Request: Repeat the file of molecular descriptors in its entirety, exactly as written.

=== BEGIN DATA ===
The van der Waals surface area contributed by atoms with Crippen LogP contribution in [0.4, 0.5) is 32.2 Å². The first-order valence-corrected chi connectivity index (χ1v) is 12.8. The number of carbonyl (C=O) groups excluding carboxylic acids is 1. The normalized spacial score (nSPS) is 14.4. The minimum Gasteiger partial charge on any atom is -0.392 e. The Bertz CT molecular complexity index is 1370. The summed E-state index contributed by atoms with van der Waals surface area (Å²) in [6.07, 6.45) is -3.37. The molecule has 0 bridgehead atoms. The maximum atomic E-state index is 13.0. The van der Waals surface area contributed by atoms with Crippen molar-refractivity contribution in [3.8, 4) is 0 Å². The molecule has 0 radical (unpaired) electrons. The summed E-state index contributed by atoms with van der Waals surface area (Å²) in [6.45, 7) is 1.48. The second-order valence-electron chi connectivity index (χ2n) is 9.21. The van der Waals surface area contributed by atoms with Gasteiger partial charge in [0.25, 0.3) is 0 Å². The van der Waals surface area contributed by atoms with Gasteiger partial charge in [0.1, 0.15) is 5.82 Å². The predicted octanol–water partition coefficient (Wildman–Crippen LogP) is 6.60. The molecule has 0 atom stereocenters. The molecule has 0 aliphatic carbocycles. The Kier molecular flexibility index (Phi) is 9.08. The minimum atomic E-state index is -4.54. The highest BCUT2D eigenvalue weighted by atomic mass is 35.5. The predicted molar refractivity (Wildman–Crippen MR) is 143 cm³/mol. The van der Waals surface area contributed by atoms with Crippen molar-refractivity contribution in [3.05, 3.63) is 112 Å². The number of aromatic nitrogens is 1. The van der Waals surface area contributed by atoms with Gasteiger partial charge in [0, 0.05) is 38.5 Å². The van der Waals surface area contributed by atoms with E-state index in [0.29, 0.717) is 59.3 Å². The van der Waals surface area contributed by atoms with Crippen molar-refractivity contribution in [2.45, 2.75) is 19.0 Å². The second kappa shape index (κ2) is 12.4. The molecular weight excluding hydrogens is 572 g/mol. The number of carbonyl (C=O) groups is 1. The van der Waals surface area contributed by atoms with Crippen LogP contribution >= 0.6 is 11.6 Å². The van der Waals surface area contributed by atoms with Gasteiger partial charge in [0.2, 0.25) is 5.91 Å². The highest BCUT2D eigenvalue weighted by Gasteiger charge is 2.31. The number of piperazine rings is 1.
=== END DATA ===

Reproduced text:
The van der Waals surface area contributed by atoms with Crippen LogP contribution in [0.4, 0.5) is 32.2 Å². The first-order valence-corrected chi connectivity index (χ1v) is 12.8. The number of carbonyl (C=O) groups excluding carboxylic acids is 1. The normalized spacial score (nSPS) is 14.4. The minimum Gasteiger partial charge on any atom is -0.392 e. The Bertz CT molecular complexity index is 1370. The summed E-state index contributed by atoms with van der Waals surface area (Å²) in [6.07, 6.45) is -3.37. The molecule has 0 bridgehead atoms. The maximum atomic E-state index is 13.0. The van der Waals surface area contributed by atoms with Crippen molar-refractivity contribution in [3.8, 4) is 0 Å². The molecule has 0 radical (unpaired) electrons. The summed E-state index contributed by atoms with van der Waals surface area (Å²) in [6.45, 7) is 1.48. The second-order valence-electron chi connectivity index (χ2n) is 9.21. The van der Waals surface area contributed by atoms with Gasteiger partial charge in [0.25, 0.3) is 0 Å². The van der Waals surface area contributed by atoms with Gasteiger partial charge in [0.1, 0.15) is 5.82 Å². The predicted octanol–water partition coefficient (Wildman–Crippen LogP) is 6.60. The molecule has 0 atom stereocenters. The molecule has 0 aliphatic carbocycles. The Kier molecular flexibility index (Phi) is 9.08. The minimum atomic E-state index is -4.54. The highest BCUT2D eigenvalue weighted by atomic mass is 35.5. The predicted molar refractivity (Wildman–Crippen MR) is 143 cm³/mol. The van der Waals surface area contributed by atoms with Crippen molar-refractivity contribution in [3.05, 3.63) is 112 Å². The number of aromatic nitrogens is 1. The van der Waals surface area contributed by atoms with Gasteiger partial charge in [0, 0.05) is 38.5 Å². The van der Waals surface area contributed by atoms with E-state index in [0.29, 0.717) is 59.3 Å². The van der Waals surface area contributed by atoms with Crippen molar-refractivity contribution in [2.45, 2.75) is 19.0 Å². The second kappa shape index (κ2) is 12.4. The molecular weight excluding hydrogens is 572 g/mol. The number of carbonyl (C=O) groups is 1. The van der Waals surface area contributed by atoms with Crippen LogP contribution >= 0.6 is 11.6 Å². The van der Waals surface area contributed by atoms with Gasteiger partial charge in [0.2, 0.25) is 5.91 Å². The highest BCUT2D eigenvalue weighted by Gasteiger charge is 2.31. The number of piperazine rings is 1.